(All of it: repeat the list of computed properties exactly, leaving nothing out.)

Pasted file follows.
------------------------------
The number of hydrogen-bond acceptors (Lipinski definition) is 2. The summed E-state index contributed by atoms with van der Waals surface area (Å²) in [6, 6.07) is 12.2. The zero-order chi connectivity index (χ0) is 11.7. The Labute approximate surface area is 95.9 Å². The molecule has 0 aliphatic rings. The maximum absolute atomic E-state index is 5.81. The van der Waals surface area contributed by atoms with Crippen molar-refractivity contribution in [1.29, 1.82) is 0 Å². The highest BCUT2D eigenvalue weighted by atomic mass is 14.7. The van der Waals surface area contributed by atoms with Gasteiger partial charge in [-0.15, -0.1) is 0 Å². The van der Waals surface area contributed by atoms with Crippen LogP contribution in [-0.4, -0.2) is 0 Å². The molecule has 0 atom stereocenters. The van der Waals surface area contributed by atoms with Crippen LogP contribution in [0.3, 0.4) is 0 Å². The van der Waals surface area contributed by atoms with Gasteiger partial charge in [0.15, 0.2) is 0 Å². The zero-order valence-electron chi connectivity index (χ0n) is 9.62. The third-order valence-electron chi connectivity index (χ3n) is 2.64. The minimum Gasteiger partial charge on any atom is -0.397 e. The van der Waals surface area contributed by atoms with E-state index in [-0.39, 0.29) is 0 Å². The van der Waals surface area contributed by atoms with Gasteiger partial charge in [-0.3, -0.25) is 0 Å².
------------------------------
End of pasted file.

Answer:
The number of hydrogen-bond acceptors (Lipinski definition) is 2. The summed E-state index contributed by atoms with van der Waals surface area (Å²) in [6, 6.07) is 12.2. The zero-order chi connectivity index (χ0) is 11.7. The Labute approximate surface area is 95.9 Å². The molecule has 0 aliphatic rings. The maximum absolute atomic E-state index is 5.81. The van der Waals surface area contributed by atoms with Crippen molar-refractivity contribution in [1.29, 1.82) is 0 Å². The highest BCUT2D eigenvalue weighted by atomic mass is 14.7. The van der Waals surface area contributed by atoms with Gasteiger partial charge in [-0.15, -0.1) is 0 Å². The van der Waals surface area contributed by atoms with Crippen LogP contribution in [-0.4, -0.2) is 0 Å². The molecule has 0 atom stereocenters. The van der Waals surface area contributed by atoms with Crippen LogP contribution in [0.3, 0.4) is 0 Å². The van der Waals surface area contributed by atoms with Gasteiger partial charge in [0.15, 0.2) is 0 Å². The zero-order valence-electron chi connectivity index (χ0n) is 9.62. The third-order valence-electron chi connectivity index (χ3n) is 2.64. The minimum Gasteiger partial charge on any atom is -0.397 e. The van der Waals surface area contributed by atoms with E-state index in [-0.39, 0.29) is 0 Å². The van der Waals surface area contributed by atoms with Gasteiger partial charge in [-0.3, -0.25) is 0 Å².